ONE partner did it, I don't think the others knew his motivation. Hence it being unethical.
You have a lousy legal team. Are they heavily invested in MS btw? I in fact worked for a start up where the partner in charge of tech bought only MS because he had stock in the company. Very unethical.
First off, given the fact that NSA created then cracked RSA type encryption about ten years before it was invented by RSA, all encryption should be considered cracked. I propose we make the next few months a "call a [Muslim | member of WAR | Tea partier | Socialist Workers Party | Wobbly | Other fringe group member] month]. Use a bogus code like:
Alice: The swallows fly over Tehran
Bob: Paris has many sparrows in the sky
Alice: The sky over Paris is glowing in the spring.
Bob: Springfield is a city in America.
Alice: In Springfield Homer prepares his couch.
Pump so much noise into the system as to make it useless.
Too simple, make it look like a conversation
During the Vietnam war there was an officer once asked, "Why was the village destroyed?" His answer was, "We had to destroy it in order to save it." Please read some history.
It doesn't matter. The principle was violated so PJ's was forced to cough up some crappy pizza.
We had to destroy the Constitution in order to save it. And I don't mean the 2nd amendment. I mean the entire bill of rights as well as the separation of powers.
Yeah I wonder how many budget hawks mindlessly throw money at anything even vaguely associated with National "Security".
Now you are in the position of stripping the victims of their rights. If it hadn't been for the lawyers "blowing the whistle" on the corporations the individual would not get anything and the corporation would get away scott free. You are in fact flying in the face of conventional economics, where the negative consequences of the actions of a corporation is costly. If there were no cost involved then moral hazard would rear it's ugly head. Stop slamming the lawyers, they did not cause the problem. It was the companies who hosed the consumers who caused the problem.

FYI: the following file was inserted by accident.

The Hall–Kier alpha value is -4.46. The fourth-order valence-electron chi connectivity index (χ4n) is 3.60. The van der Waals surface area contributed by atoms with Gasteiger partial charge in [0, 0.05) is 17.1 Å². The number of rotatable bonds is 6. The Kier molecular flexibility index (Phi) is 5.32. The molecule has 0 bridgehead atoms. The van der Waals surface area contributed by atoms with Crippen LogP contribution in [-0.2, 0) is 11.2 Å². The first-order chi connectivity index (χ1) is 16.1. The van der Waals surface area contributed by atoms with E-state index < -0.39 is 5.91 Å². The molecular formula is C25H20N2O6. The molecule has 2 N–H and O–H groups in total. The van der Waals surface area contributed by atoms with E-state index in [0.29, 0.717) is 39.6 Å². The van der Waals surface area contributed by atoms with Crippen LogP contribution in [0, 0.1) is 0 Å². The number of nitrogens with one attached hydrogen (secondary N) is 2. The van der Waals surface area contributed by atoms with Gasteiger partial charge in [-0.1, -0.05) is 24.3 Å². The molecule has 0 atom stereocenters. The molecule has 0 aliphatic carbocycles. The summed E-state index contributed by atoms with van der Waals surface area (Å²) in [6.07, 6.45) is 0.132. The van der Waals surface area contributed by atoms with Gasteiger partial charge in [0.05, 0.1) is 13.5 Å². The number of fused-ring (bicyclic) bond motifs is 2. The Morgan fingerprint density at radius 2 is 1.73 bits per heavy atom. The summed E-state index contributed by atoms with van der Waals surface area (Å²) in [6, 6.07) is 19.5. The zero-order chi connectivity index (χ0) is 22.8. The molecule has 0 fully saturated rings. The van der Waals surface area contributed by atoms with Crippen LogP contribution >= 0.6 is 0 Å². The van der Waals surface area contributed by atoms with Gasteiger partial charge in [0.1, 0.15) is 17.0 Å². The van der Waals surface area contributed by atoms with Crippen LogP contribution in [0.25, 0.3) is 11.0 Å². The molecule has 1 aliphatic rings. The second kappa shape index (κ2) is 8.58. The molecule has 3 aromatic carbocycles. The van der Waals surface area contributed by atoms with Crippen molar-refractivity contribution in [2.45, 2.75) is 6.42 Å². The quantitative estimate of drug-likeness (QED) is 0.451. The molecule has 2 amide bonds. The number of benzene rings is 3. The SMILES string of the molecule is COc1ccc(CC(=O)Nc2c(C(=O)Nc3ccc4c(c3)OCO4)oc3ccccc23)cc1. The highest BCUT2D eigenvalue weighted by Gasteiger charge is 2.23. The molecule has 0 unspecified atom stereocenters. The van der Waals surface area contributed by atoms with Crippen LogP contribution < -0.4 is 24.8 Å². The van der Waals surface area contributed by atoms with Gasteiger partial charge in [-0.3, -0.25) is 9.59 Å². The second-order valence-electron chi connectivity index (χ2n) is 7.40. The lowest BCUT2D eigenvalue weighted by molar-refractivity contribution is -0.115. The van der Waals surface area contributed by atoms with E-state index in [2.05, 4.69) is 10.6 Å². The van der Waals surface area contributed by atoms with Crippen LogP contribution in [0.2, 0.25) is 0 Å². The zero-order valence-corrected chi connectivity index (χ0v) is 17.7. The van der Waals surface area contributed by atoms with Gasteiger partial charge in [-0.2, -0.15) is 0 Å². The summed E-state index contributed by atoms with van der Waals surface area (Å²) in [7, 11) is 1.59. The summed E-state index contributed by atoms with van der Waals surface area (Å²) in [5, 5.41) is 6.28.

I'm with you on distributed agile. It can be argued that due to the inherent impedance between agile; based on small tight knit teams and constant communications; and the demands of far flung distributed teams that agile does not work at the larger scale.
A standup isn't about excruciating detail. Daily is good as if your meeting is on Monday, which often is a day someone is out, and you are blocked on Wed. the Monday meeting is obsolete. Daily is better as it is closer to real time. If you have nothing to say, say it. But do listen for anything that raises a flag.
From your slashdot id, use of language, and over reliance on the wisdom of others I would say you are new to the game. You need to experience more projects before you can pass judgement.
1) If you are downstream from me you better care what I have done, because eventually it get merged into the build. And just because it builds properly and passes unit tests does not mean it is correct.
2) Ditto for what is happening today. You better know what is going on so you can be agile and adjust.
3) Nothing is more effective than face-to-face communications. There is research supporting this.
4) Ummm... no you fix the problem ASAP. But if you are blocked you bring it up in the next standup so you can get help and anyone affected by your problem can be agile and adjust.
You are a poster child for how crappy software gets developed.
Or perhaps it began in an environment with project types, programmer types, manager types, and problem domains it is good at Now as it goes farther and farther into new areas, where it may be unsuitable, and used by those who are not as well versed in the technique or whose personalities may not mesh well with it limitations are appearing.
False analogy. Designing and creating a car is much easier to manage as a "waterfall" since it is so much harder to change and the problem domain is often in less "flux". The sheer energy and expense to design a car; which consists of market research, basic R&D e.g. engine and tire materials, the design of the car, the design of the factory, the design and construction of the manufacturing equipment, the training of workers, etc., is so huge that upfront design makes sense.
In software the problem domain is often in flux, e.g. financial reporting regulations, and the cost of changes in software are lower. So software must be soft or lose relevance AND the fact that it is soft creates the danger of too many changes. We cannot think of software as no different than a factory, that is the original sin of software development.
So what are the limitations of the Agile process? Is it over sold? What can be done to preserve the best parts of the approach in the face of what may be growing backlash?"